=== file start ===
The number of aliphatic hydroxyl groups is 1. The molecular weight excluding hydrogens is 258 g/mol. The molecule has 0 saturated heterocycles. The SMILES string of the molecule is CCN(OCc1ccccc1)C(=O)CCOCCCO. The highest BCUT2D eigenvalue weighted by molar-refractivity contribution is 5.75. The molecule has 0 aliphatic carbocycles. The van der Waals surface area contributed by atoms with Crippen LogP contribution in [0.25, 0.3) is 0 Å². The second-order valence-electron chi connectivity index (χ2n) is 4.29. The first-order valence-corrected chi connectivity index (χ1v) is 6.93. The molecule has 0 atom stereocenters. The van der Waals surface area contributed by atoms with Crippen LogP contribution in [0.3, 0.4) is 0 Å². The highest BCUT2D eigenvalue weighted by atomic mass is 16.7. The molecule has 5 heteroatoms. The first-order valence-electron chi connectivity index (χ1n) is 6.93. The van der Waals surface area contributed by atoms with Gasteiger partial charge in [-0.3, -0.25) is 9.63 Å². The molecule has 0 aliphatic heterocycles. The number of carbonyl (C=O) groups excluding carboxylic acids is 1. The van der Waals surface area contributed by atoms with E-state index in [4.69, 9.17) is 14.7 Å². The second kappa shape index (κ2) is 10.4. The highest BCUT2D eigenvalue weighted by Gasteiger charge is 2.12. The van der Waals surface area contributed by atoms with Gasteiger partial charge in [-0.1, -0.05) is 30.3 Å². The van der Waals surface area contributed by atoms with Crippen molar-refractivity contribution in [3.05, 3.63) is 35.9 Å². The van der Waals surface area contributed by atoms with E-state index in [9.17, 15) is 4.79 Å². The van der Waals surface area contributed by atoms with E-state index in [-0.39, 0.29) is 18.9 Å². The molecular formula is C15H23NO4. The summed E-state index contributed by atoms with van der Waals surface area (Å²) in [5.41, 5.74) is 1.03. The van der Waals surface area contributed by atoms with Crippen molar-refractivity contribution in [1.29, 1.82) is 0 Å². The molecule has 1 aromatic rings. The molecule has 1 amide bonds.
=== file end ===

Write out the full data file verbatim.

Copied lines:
The number of aliphatic hydroxyl groups is 1. The molecular weight excluding hydrogens is 258 g/mol. The molecule has 0 saturated heterocycles. The SMILES string of the molecule is CCN(OCc1ccccc1)C(=O)CCOCCCO. The highest BCUT2D eigenvalue weighted by molar-refractivity contribution is 5.75. The molecule has 0 aliphatic carbocycles. The van der Waals surface area contributed by atoms with Crippen LogP contribution in [0.25, 0.3) is 0 Å². The second-order valence-electron chi connectivity index (χ2n) is 4.29. The first-order valence-corrected chi connectivity index (χ1v) is 6.93. The molecule has 0 atom stereocenters. The van der Waals surface area contributed by atoms with Crippen LogP contribution in [0.3, 0.4) is 0 Å². The highest BCUT2D eigenvalue weighted by atomic mass is 16.7. The molecule has 5 heteroatoms. The first-order valence-electron chi connectivity index (χ1n) is 6.93. The van der Waals surface area contributed by atoms with Gasteiger partial charge in [-0.3, -0.25) is 9.63 Å². The molecule has 0 aliphatic heterocycles. The number of carbonyl (C=O) groups excluding carboxylic acids is 1. The van der Waals surface area contributed by atoms with E-state index in [4.69, 9.17) is 14.7 Å². The second kappa shape index (κ2) is 10.4. The highest BCUT2D eigenvalue weighted by Gasteiger charge is 2.12. The van der Waals surface area contributed by atoms with Gasteiger partial charge in [-0.1, -0.05) is 30.3 Å². The van der Waals surface area contributed by atoms with Crippen molar-refractivity contribution in [3.05, 3.63) is 35.9 Å². The van der Waals surface area contributed by atoms with E-state index in [9.17, 15) is 4.79 Å². The van der Waals surface area contributed by atoms with E-state index in [-0.39, 0.29) is 18.9 Å². The molecular formula is C15H23NO4. The summed E-state index contributed by atoms with van der Waals surface area (Å²) in [5.41, 5.74) is 1.03. The van der Waals surface area contributed by atoms with Crippen molar-refractivity contribution in [1.29, 1.82) is 0 Å². The molecule has 1 aromatic rings. The molecule has 1 amide bonds.